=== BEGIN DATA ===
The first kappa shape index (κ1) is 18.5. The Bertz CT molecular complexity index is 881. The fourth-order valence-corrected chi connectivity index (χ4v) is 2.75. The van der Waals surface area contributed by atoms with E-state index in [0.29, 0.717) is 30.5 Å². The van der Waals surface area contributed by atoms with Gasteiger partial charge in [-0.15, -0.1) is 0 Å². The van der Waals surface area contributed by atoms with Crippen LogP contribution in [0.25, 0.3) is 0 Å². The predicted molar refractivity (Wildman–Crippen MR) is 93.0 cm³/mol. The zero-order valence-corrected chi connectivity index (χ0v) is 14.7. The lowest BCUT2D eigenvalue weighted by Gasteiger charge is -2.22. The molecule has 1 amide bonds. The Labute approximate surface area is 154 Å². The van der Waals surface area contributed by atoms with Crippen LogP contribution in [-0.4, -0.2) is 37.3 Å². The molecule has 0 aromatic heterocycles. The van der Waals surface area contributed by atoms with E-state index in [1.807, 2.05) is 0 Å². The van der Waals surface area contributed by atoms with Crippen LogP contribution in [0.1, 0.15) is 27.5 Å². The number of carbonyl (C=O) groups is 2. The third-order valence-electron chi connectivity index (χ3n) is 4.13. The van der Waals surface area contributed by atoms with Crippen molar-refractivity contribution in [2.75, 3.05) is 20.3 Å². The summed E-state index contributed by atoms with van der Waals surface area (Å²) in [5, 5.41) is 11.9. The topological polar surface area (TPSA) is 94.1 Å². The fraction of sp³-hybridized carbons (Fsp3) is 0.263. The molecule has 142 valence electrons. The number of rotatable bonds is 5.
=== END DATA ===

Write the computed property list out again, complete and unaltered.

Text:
The first kappa shape index (κ1) is 18.5. The Bertz CT molecular complexity index is 881. The fourth-order valence-corrected chi connectivity index (χ4v) is 2.75. The van der Waals surface area contributed by atoms with E-state index in [0.29, 0.717) is 30.5 Å². The van der Waals surface area contributed by atoms with Gasteiger partial charge in [-0.15, -0.1) is 0 Å². The van der Waals surface area contributed by atoms with Crippen LogP contribution in [0.25, 0.3) is 0 Å². The predicted molar refractivity (Wildman–Crippen MR) is 93.0 cm³/mol. The zero-order valence-corrected chi connectivity index (χ0v) is 14.7. The lowest BCUT2D eigenvalue weighted by Gasteiger charge is -2.22. The molecule has 1 amide bonds. The Labute approximate surface area is 154 Å². The van der Waals surface area contributed by atoms with Crippen LogP contribution in [-0.4, -0.2) is 37.3 Å². The molecule has 0 aromatic heterocycles. The van der Waals surface area contributed by atoms with E-state index in [1.807, 2.05) is 0 Å². The van der Waals surface area contributed by atoms with Crippen LogP contribution in [0.1, 0.15) is 27.5 Å². The number of carbonyl (C=O) groups is 2. The third-order valence-electron chi connectivity index (χ3n) is 4.13. The van der Waals surface area contributed by atoms with Crippen molar-refractivity contribution in [2.75, 3.05) is 20.3 Å². The summed E-state index contributed by atoms with van der Waals surface area (Å²) in [5, 5.41) is 11.9. The topological polar surface area (TPSA) is 94.1 Å². The fraction of sp³-hybridized carbons (Fsp3) is 0.263. The molecule has 142 valence electrons. The number of rotatable bonds is 5.